The Commander successfully thrust through the gloves also, but with much greater effort, and care to angle the tip downward. It did slash more effectively, going through one side of the glove, and leaving a cut about 2" in length.

Plastic straps (chopping free-hanging straps):
Just fooling around. The straps are about 1/2" wide, and maye 1/16" thick. Like big zip ties, and very similar to what we called "POW ties" in the military.
The AFCK took a small chunk out of the side, but never successfully cut one in half (I've done it maybe 5 times out of a hundred tries with a Spyderco Goddard). The Commander lops them off every time.

Notebook paper (free hanging):
Both knives halved the paper, though the AFCK makes a cleaner, and much straighter cut. The Commander has to be held at just the right angle (I suppose because of the single ground edge) to keep the paper from buckling.

Notebook paper (free falling):
I can slice free falling paper with the AFCK every time. I haven't been able to do it at all with the Commander-looks like I hit it with a 2x4.

I used the Commander to destroy a broken shovel handle, too. It cut through the hardened wood with little difficulty, and I split it a couple of times by torquing the blade (I was kind of testing the lock-wearing welding gloves). Would never try this with the thinner AFCK, but the Commander didn't seem to mind.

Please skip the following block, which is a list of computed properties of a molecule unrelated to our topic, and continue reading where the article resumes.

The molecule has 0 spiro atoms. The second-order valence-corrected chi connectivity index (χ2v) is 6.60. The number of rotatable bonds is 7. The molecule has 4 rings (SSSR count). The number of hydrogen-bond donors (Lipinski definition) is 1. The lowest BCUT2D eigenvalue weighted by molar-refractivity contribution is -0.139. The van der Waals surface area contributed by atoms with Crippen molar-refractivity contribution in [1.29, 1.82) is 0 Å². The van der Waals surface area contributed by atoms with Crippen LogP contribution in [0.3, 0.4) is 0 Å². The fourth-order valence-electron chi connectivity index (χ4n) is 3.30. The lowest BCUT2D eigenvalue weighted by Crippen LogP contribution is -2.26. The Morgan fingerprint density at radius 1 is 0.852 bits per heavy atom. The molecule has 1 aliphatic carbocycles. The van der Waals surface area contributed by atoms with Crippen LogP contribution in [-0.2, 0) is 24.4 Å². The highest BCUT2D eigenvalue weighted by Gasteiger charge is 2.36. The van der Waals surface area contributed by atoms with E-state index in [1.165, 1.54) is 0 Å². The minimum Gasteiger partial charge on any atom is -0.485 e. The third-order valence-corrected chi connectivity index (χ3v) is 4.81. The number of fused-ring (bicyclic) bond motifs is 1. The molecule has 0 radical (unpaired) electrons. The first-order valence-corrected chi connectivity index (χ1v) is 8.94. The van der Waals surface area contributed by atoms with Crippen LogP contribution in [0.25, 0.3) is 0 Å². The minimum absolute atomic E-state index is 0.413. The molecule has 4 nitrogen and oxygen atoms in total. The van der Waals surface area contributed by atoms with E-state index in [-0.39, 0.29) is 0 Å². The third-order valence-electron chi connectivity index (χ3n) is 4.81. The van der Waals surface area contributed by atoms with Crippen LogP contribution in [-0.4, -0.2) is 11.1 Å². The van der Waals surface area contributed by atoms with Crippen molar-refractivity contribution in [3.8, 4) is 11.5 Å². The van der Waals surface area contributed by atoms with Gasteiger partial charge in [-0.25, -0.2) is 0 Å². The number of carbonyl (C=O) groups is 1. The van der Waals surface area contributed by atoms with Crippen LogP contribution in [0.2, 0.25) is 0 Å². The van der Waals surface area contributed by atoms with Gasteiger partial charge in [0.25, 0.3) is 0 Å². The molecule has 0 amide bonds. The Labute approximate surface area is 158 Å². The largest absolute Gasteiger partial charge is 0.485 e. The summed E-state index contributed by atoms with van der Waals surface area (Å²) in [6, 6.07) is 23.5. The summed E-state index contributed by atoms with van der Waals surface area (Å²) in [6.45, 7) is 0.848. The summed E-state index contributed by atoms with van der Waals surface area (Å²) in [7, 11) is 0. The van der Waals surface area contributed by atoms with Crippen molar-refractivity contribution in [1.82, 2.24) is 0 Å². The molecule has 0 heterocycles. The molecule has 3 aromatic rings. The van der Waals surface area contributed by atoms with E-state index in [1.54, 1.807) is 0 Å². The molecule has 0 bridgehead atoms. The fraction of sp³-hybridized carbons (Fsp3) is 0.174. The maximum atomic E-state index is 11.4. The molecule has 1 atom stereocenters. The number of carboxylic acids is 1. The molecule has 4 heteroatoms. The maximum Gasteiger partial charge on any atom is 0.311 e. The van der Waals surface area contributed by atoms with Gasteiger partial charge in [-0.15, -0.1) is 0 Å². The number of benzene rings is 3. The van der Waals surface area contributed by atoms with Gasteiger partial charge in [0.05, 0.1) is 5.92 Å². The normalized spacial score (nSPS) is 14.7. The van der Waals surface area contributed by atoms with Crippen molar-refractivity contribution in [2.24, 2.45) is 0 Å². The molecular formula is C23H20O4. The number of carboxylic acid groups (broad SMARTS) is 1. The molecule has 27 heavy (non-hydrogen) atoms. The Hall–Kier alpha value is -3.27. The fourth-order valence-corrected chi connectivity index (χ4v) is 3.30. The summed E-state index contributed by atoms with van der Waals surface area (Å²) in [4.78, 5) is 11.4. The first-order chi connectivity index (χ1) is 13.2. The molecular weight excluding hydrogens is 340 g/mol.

Note: I did not test edge retention. This was not an extensive test. It is not even an overall comparison of these knives. I did this out of curiosity, and to see which one better suited the tasks that I personally use a knife for, and thought I would post the results. The AFCK is less expensive, and IMO, a much better deal. The Commander is an awesome design that needs some fine-tuning. I love both these knives, but since the Commander is still new, will probably carry it for a while, and then rotate between the two.

I have now sharpened the Commander similar to the method described by Joe Talmadge in the Axis lock thread (polished edge at the rear for push-cuts, roughed up a little over the recurve for more aggressive cutting), and look forward to seeing how this affects its cutting ability.

Man, I love playing with my knives

[This message has been edited by OwenM (edited 11-22-2000).]

[This message has been edited by OwenM (edited 11-22-2000).]
Thanks for the review.

I must admit that I really like the ingenuity behind the "wave" opening.

I'm always on the lookout on E-bay for a Commander. However, I don't think I want to pay full price of $170+ (basic model) on a knife with problems.

There are far too many other well-made knives for that price including: Microtech, Benchmade Axis, and Spyderco (does this company ever make flawed knives?